The US National Security Agency has denied allegations it has been infecting millions of computers with malware.
The statement comes after reports earlier this week, based on classified NSA documents from whistleblower Edward Snowden, revealed the existence of Turbine – a system designed to scale up the NSA's hacking operations by automating the deployment of malware that hijacks computer command and control channels "by groups instead of individually".
The report in The Intercept, which also alleged that the NSA had masqueraded as a fake Facebook server to use the social media site as a launching pad to infect computers, did not allege the NSA actually used the system to infect millions of computers, merely that it had the capability.
It instead pointed to previous reports based on Snowden’s documents that put the number of implants deployed by the agency at between 85,000 to 100,000, but the US government agency has sought to downplay the significance of the revelations.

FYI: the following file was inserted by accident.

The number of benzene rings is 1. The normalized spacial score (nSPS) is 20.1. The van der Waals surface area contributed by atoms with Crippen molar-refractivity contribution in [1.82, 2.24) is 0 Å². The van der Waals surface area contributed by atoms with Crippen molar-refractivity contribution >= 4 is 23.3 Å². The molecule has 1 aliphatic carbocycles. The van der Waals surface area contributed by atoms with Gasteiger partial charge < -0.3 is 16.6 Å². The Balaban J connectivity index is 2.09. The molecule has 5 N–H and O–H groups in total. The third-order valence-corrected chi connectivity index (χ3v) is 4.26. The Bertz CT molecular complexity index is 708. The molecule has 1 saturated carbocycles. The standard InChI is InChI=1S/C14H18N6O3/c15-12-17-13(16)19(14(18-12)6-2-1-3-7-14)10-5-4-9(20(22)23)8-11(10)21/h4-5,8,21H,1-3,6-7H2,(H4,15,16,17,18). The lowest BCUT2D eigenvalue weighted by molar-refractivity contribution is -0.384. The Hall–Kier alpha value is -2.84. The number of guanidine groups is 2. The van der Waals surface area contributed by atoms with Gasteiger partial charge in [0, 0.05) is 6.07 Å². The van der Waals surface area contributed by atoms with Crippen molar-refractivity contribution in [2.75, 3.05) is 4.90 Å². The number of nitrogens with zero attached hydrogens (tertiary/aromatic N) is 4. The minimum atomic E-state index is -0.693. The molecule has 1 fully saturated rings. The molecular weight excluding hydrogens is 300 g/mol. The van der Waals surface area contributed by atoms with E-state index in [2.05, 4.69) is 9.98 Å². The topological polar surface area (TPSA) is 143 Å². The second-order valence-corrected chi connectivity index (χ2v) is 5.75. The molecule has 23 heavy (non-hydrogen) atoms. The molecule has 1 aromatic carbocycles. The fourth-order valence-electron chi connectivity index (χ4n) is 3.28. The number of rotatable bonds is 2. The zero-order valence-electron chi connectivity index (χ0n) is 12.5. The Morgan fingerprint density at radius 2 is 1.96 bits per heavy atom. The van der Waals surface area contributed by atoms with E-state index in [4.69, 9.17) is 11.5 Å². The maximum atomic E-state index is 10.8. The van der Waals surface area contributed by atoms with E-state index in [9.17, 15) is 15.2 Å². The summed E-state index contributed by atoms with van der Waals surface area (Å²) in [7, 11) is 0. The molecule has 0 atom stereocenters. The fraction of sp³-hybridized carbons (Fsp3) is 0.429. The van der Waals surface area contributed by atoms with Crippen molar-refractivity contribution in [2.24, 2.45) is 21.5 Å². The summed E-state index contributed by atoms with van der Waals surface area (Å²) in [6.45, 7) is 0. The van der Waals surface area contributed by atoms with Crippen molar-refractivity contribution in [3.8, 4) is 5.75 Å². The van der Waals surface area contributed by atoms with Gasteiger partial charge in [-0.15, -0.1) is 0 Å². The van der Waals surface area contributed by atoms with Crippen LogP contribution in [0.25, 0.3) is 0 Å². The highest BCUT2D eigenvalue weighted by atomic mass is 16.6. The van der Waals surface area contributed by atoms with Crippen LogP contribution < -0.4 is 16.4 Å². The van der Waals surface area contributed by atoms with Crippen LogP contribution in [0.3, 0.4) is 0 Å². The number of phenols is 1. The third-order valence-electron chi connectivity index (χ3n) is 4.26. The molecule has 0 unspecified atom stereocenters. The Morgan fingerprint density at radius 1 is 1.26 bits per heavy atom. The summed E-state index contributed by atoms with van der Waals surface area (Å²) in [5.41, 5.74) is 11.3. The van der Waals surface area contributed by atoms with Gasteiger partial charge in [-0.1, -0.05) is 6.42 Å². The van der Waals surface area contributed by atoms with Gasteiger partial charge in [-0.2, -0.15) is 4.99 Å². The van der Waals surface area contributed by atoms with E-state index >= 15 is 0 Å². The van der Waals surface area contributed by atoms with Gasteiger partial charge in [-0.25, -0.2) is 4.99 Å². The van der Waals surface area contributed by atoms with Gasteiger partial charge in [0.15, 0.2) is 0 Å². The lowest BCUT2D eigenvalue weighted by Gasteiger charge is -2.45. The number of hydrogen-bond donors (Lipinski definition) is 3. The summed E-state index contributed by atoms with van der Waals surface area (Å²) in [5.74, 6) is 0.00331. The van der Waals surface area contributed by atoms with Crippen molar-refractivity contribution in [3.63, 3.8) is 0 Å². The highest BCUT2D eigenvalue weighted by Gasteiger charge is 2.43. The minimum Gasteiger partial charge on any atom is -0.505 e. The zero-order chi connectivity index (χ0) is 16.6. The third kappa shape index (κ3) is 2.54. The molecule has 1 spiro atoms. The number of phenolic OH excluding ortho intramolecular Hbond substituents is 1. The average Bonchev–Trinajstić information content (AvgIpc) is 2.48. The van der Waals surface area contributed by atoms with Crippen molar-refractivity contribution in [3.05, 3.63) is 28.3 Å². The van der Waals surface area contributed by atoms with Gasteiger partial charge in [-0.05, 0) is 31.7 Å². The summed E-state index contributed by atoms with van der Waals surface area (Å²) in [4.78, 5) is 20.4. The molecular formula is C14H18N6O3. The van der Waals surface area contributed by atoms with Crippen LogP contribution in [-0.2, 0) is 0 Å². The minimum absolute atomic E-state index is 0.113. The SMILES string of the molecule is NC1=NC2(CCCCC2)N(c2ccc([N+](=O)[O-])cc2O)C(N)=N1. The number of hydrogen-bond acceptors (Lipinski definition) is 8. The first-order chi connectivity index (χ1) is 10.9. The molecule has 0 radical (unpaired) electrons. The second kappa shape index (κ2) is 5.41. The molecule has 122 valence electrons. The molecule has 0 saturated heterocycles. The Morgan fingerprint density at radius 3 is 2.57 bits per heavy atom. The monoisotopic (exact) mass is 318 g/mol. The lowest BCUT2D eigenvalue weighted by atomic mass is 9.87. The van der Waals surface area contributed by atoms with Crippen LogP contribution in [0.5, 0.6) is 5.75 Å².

“Recent media reports that allege NSA has infected millions of computers around the world with malware, and that NSA is impersonating US social media or other websites, are inaccurate,” it said in a statement.
“The NSA uses its technical capabilities only to support lawful and appropriate foreign intelligence operations, all of which must be carried out in strict accordance with its authorities. Technical capability must be understood within the legal, policy, and operational context within which the capability must be employed.
“The NSA's authorities require that its foreign intelligence operations support valid national security requirements, protect the legitimate privacy interests of all persons, and be as tailored as feasible. NSA does not use its technical capabilities to impersonate US company websites.
“Nor does NSA target any user of global Internet services without appropriate legal authority. Reports of indiscriminate computer exploitation operations are simply false.”
A slide published with The Intercept's report also revealed that aside from developing technology to create its own botnets, the Turbine program included "co-opting" more than 140,000 computers belonging to existing botnets since August 2007 for the purpose of injecting them with command and control software.